Driven by what it described as the “excellent” performance of its international and intercontinental network, Italy’s embattled flag carrier Alitalia increased passengers carried and passenger revenues in January for the fourteenth consecutive month. Passenger revenues rose 4 percent year-on-year without aircraft fleet expansion, Alitalia said Friday.
Passenger revenues of long-haul services last month increased by 6 percent compared with the previous year and now represent 48 percent of total passenger revenues, a “value never achieved in the last five years,” it pointed out. The January performance follows the growth trend reported for 2018, when revenue from passenger traffic increased 7 percent compared with 2017.
Alitalia, which has operated under administration since 2017 and received a €900 million bridge loan from the Italian government to keep it afloat until it restructures and finds a buyer, has “recovered efficiency and quality of service,” said extraordinary commissioner Stefano Paleari. Speaking to Italian financial newspaper Il Sore 24 Ore, Paleari emphasized the progress came “despite the competitiveness of the market.” The company remains unprofitable, he said, but EBITDA losses halved to €153 million ($173 million) in 2018 and Alitalia expects to break even this year.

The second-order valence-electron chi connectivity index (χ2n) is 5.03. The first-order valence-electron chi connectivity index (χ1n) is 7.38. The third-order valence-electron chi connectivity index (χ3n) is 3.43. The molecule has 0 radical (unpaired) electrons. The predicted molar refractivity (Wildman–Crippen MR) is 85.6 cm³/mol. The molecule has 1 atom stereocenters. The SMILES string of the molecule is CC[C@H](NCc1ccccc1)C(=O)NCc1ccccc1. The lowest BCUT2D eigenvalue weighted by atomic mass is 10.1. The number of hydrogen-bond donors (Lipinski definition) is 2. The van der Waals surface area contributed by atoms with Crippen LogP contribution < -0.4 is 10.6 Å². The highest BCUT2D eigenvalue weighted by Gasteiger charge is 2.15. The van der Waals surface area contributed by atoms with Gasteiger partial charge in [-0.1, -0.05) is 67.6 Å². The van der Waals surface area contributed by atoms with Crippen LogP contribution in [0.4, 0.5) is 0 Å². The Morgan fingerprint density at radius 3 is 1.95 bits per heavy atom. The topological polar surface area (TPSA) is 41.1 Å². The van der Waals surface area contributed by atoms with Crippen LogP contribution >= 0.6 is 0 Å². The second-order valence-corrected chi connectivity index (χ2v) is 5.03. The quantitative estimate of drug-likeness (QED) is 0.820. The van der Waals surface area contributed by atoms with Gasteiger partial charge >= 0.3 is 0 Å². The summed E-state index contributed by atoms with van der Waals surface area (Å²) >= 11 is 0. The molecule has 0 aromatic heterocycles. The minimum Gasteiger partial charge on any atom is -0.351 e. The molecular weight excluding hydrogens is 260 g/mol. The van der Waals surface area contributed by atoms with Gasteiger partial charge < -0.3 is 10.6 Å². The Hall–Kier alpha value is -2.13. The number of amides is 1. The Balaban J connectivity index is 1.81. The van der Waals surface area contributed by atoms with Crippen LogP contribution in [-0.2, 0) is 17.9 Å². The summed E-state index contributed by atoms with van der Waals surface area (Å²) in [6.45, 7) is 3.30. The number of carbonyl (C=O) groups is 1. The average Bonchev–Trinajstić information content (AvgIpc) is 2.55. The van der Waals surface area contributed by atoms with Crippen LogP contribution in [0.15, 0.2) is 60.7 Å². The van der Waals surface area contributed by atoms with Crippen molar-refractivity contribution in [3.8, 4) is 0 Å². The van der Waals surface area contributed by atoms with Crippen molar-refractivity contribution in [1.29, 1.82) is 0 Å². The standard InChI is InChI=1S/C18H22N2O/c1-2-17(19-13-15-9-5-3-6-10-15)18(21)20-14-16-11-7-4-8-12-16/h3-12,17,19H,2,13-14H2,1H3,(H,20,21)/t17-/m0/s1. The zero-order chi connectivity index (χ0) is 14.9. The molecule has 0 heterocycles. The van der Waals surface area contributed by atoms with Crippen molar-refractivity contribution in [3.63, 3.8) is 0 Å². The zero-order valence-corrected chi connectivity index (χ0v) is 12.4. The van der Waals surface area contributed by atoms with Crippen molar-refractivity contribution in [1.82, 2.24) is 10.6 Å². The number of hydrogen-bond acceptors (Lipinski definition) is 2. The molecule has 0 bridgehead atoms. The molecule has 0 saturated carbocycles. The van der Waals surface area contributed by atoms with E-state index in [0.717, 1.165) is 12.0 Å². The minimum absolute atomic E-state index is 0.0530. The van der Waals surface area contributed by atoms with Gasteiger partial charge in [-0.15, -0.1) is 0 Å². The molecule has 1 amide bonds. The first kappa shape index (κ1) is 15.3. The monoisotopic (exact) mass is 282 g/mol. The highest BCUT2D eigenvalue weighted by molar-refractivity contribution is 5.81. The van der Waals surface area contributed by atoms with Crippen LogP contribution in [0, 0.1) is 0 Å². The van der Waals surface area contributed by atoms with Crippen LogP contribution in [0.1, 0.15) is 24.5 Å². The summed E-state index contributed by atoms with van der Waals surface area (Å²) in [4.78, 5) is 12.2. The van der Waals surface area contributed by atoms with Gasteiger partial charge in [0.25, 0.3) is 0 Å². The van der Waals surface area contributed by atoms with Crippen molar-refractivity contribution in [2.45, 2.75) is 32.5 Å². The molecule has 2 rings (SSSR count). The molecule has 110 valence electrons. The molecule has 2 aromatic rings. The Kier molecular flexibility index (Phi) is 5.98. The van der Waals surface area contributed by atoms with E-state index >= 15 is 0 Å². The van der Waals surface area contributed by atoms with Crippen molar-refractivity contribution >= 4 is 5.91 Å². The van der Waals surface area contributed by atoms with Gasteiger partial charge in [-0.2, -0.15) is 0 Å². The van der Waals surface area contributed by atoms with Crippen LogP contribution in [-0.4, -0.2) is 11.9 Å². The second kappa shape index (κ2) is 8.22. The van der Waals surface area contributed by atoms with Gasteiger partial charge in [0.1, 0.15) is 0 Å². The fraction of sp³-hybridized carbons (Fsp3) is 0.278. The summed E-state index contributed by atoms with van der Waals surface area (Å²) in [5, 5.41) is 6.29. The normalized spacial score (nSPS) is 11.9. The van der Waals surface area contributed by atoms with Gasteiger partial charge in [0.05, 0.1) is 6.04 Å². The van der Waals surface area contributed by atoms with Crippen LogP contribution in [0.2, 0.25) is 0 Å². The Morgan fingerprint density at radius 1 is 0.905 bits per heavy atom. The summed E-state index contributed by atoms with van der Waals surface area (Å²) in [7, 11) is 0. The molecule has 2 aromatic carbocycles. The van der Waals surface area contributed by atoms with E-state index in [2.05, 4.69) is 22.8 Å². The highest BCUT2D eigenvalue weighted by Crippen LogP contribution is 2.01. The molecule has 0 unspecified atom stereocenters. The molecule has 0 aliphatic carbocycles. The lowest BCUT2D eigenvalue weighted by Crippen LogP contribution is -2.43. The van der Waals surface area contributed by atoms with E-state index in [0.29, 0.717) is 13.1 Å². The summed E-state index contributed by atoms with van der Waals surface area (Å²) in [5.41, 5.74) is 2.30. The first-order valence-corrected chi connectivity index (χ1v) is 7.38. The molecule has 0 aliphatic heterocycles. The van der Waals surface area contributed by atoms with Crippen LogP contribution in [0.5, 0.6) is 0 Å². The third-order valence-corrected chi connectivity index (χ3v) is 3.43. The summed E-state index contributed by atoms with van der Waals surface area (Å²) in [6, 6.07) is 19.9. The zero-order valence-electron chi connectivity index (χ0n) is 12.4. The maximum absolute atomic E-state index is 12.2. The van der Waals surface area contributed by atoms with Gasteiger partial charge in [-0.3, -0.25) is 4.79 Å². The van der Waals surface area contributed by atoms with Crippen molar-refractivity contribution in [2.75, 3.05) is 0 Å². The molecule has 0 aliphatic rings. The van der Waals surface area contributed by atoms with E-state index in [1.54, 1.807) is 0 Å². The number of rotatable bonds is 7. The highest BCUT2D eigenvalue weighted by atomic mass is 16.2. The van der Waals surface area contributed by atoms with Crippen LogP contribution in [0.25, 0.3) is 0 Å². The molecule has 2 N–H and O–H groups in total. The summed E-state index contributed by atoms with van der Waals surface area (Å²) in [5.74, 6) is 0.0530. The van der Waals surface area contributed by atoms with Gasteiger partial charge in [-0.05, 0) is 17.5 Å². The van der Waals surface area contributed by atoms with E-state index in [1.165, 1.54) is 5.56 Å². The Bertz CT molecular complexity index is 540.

The airline plans to announce a new business plan and a deal with a new commercial partner by March, he said. However, growing political tension between France and Italy could jeopardize the planning. Air France-KLM appears to want to withdraw from a rescue deal it had begun negotiating with its SkyTeam and transatlantic joint venture partner Delta Air Lines due to an escalating diplomatic row—the French government recalled its ambassador in Rome—Il Sole-24 Ore reported Friday. Italian rail company Ferrovie dello Statto, which is handling the rescue, had expected a formal commitment by the Air France-KLM board on Thursday, but it did not hear from the group, according to the Italian daily.